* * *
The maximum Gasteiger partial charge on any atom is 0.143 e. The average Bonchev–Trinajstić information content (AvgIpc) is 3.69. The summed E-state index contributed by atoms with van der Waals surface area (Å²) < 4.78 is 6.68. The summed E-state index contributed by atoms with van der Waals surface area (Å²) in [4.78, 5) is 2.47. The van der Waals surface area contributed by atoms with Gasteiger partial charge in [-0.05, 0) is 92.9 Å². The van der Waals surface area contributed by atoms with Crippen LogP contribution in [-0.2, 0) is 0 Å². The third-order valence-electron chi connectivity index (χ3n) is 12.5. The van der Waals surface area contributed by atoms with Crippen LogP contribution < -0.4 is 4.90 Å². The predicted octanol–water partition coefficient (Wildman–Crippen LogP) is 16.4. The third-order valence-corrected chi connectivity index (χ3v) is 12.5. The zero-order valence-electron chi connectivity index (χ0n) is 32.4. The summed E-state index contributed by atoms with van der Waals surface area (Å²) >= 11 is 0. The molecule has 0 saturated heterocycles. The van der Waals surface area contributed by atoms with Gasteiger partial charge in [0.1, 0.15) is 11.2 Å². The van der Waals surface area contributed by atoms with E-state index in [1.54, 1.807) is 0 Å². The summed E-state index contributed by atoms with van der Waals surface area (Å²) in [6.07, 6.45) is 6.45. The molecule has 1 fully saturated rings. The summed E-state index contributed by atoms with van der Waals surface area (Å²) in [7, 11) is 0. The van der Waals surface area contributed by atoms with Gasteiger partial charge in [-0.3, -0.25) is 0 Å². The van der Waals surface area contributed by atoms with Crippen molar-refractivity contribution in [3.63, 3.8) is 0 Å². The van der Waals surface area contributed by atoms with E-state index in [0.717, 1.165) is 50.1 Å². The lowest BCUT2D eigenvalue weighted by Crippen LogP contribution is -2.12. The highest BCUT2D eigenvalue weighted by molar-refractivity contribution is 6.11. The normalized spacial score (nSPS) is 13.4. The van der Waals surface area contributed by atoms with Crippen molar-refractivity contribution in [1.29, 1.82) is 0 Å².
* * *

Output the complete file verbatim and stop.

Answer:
The maximum Gasteiger partial charge on any atom is 0.143 e. The average Bonchev–Trinajstić information content (AvgIpc) is 3.69. The summed E-state index contributed by atoms with van der Waals surface area (Å²) < 4.78 is 6.68. The summed E-state index contributed by atoms with van der Waals surface area (Å²) in [4.78, 5) is 2.47. The van der Waals surface area contributed by atoms with Gasteiger partial charge in [-0.05, 0) is 92.9 Å². The van der Waals surface area contributed by atoms with Crippen LogP contribution in [-0.2, 0) is 0 Å². The third-order valence-electron chi connectivity index (χ3n) is 12.5. The van der Waals surface area contributed by atoms with Crippen LogP contribution < -0.4 is 4.90 Å². The predicted octanol–water partition coefficient (Wildman–Crippen LogP) is 16.4. The third-order valence-corrected chi connectivity index (χ3v) is 12.5. The zero-order valence-electron chi connectivity index (χ0n) is 32.4. The summed E-state index contributed by atoms with van der Waals surface area (Å²) >= 11 is 0. The molecule has 0 saturated heterocycles. The van der Waals surface area contributed by atoms with Gasteiger partial charge in [0.1, 0.15) is 11.2 Å². The van der Waals surface area contributed by atoms with E-state index in [1.54, 1.807) is 0 Å². The summed E-state index contributed by atoms with van der Waals surface area (Å²) in [6.07, 6.45) is 6.45. The molecule has 1 fully saturated rings. The summed E-state index contributed by atoms with van der Waals surface area (Å²) in [7, 11) is 0. The van der Waals surface area contributed by atoms with Gasteiger partial charge in [-0.3, -0.25) is 0 Å². The van der Waals surface area contributed by atoms with Crippen molar-refractivity contribution in [3.63, 3.8) is 0 Å². The van der Waals surface area contributed by atoms with E-state index in [0.717, 1.165) is 50.1 Å². The lowest BCUT2D eigenvalue weighted by Crippen LogP contribution is -2.12. The highest BCUT2D eigenvalue weighted by molar-refractivity contribution is 6.11. The normalized spacial score (nSPS) is 13.4. The van der Waals surface area contributed by atoms with Crippen molar-refractivity contribution in [1.29, 1.82) is 0 Å².